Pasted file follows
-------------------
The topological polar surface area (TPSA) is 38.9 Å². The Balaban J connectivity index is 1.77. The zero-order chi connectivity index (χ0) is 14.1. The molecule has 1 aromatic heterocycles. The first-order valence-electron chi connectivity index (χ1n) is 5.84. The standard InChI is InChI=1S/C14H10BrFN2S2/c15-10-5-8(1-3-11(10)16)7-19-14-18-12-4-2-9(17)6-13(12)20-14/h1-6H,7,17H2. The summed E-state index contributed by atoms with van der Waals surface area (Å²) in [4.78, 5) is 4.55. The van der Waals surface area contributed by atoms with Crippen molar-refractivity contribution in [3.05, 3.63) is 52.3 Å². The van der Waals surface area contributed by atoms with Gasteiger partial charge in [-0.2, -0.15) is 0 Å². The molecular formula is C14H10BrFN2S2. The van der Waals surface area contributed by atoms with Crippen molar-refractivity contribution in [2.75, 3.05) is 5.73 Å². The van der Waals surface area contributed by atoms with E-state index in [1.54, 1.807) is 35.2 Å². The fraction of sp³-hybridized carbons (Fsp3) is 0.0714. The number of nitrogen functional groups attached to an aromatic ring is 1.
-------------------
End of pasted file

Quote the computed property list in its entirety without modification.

The topological polar surface area (TPSA) is 38.9 Å². The Balaban J connectivity index is 1.77. The zero-order chi connectivity index (χ0) is 14.1. The molecule has 1 aromatic heterocycles. The first-order valence-electron chi connectivity index (χ1n) is 5.84. The standard InChI is InChI=1S/C14H10BrFN2S2/c15-10-5-8(1-3-11(10)16)7-19-14-18-12-4-2-9(17)6-13(12)20-14/h1-6H,7,17H2. The summed E-state index contributed by atoms with van der Waals surface area (Å²) in [4.78, 5) is 4.55. The van der Waals surface area contributed by atoms with Crippen molar-refractivity contribution in [3.05, 3.63) is 52.3 Å². The van der Waals surface area contributed by atoms with Gasteiger partial charge in [-0.2, -0.15) is 0 Å². The molecular formula is C14H10BrFN2S2. The van der Waals surface area contributed by atoms with Crippen molar-refractivity contribution in [2.75, 3.05) is 5.73 Å². The van der Waals surface area contributed by atoms with E-state index in [1.54, 1.807) is 35.2 Å². The fraction of sp³-hybridized carbons (Fsp3) is 0.0714. The number of nitrogen functional groups attached to an aromatic ring is 1.